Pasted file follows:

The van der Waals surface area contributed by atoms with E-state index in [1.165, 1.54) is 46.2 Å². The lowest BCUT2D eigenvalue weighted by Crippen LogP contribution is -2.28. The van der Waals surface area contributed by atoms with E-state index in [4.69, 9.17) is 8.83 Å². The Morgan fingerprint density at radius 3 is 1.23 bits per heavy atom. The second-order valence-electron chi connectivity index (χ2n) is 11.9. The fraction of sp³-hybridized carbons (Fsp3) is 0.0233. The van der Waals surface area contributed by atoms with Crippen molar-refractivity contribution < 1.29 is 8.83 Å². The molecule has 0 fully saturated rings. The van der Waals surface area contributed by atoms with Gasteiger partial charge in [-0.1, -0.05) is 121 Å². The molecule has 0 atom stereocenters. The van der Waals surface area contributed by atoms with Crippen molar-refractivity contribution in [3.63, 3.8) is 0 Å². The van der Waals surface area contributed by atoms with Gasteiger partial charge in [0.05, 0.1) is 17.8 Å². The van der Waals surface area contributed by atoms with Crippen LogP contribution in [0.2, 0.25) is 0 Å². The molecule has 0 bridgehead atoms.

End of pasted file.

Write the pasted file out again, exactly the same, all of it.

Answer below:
The van der Waals surface area contributed by atoms with E-state index in [1.165, 1.54) is 46.2 Å². The lowest BCUT2D eigenvalue weighted by Crippen LogP contribution is -2.28. The van der Waals surface area contributed by atoms with E-state index in [4.69, 9.17) is 8.83 Å². The Morgan fingerprint density at radius 3 is 1.23 bits per heavy atom. The second-order valence-electron chi connectivity index (χ2n) is 11.9. The fraction of sp³-hybridized carbons (Fsp3) is 0.0233. The van der Waals surface area contributed by atoms with Crippen molar-refractivity contribution < 1.29 is 8.83 Å². The molecule has 0 fully saturated rings. The van der Waals surface area contributed by atoms with Gasteiger partial charge in [-0.1, -0.05) is 121 Å². The molecule has 0 atom stereocenters. The van der Waals surface area contributed by atoms with Crippen molar-refractivity contribution in [3.63, 3.8) is 0 Å². The van der Waals surface area contributed by atoms with Gasteiger partial charge in [0.05, 0.1) is 17.8 Å². The van der Waals surface area contributed by atoms with Crippen LogP contribution in [0.2, 0.25) is 0 Å². The molecule has 0 bridgehead atoms.